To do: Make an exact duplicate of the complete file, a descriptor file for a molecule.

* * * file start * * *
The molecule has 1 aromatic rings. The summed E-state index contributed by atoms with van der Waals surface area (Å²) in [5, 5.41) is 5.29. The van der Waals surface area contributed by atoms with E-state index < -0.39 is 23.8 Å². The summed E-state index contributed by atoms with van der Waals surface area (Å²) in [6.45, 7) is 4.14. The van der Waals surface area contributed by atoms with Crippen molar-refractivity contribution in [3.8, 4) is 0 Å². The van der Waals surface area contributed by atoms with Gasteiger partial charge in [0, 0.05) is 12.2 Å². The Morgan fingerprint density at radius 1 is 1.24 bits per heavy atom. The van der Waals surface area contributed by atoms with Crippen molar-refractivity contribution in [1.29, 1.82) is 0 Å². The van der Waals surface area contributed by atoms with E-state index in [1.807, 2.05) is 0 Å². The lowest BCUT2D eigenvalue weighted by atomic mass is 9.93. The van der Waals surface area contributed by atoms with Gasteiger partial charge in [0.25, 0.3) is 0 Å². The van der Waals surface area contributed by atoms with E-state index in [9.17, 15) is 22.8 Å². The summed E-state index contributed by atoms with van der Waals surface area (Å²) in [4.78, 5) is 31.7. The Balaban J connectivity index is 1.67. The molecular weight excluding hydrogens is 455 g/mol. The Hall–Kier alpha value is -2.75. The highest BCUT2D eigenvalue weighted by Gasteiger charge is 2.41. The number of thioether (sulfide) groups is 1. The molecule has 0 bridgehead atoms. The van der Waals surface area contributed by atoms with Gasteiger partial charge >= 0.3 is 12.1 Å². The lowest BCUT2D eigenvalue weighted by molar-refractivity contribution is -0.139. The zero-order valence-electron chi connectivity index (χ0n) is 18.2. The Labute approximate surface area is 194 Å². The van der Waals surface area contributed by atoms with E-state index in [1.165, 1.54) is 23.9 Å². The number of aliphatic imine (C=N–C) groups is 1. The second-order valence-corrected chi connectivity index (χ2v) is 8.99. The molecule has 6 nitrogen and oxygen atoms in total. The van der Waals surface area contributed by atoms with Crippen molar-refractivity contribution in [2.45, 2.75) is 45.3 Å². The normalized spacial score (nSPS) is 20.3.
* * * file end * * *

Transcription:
The molecule has 1 aromatic rings. The summed E-state index contributed by atoms with van der Waals surface area (Å²) in [5, 5.41) is 5.29. The van der Waals surface area contributed by atoms with E-state index < -0.39 is 23.8 Å². The summed E-state index contributed by atoms with van der Waals surface area (Å²) in [6.45, 7) is 4.14. The van der Waals surface area contributed by atoms with Crippen molar-refractivity contribution in [3.8, 4) is 0 Å². The van der Waals surface area contributed by atoms with Gasteiger partial charge in [0, 0.05) is 12.2 Å². The Morgan fingerprint density at radius 1 is 1.24 bits per heavy atom. The van der Waals surface area contributed by atoms with Crippen molar-refractivity contribution in [1.29, 1.82) is 0 Å². The van der Waals surface area contributed by atoms with E-state index in [1.807, 2.05) is 0 Å². The lowest BCUT2D eigenvalue weighted by atomic mass is 9.93. The van der Waals surface area contributed by atoms with Gasteiger partial charge in [0.25, 0.3) is 0 Å². The van der Waals surface area contributed by atoms with E-state index in [9.17, 15) is 22.8 Å². The summed E-state index contributed by atoms with van der Waals surface area (Å²) in [4.78, 5) is 31.7. The Balaban J connectivity index is 1.67. The molecular weight excluding hydrogens is 455 g/mol. The Hall–Kier alpha value is -2.75. The highest BCUT2D eigenvalue weighted by Gasteiger charge is 2.41. The number of thioether (sulfide) groups is 1. The molecule has 0 bridgehead atoms. The van der Waals surface area contributed by atoms with Gasteiger partial charge >= 0.3 is 12.1 Å². The lowest BCUT2D eigenvalue weighted by molar-refractivity contribution is -0.139. The zero-order valence-electron chi connectivity index (χ0n) is 18.2. The Labute approximate surface area is 194 Å². The van der Waals surface area contributed by atoms with E-state index in [1.165, 1.54) is 23.9 Å². The number of aliphatic imine (C=N–C) groups is 1. The second-order valence-corrected chi connectivity index (χ2v) is 8.99. The molecule has 6 nitrogen and oxygen atoms in total. The van der Waals surface area contributed by atoms with Crippen molar-refractivity contribution in [2.45, 2.75) is 45.3 Å². The normalized spacial score (nSPS) is 20.3.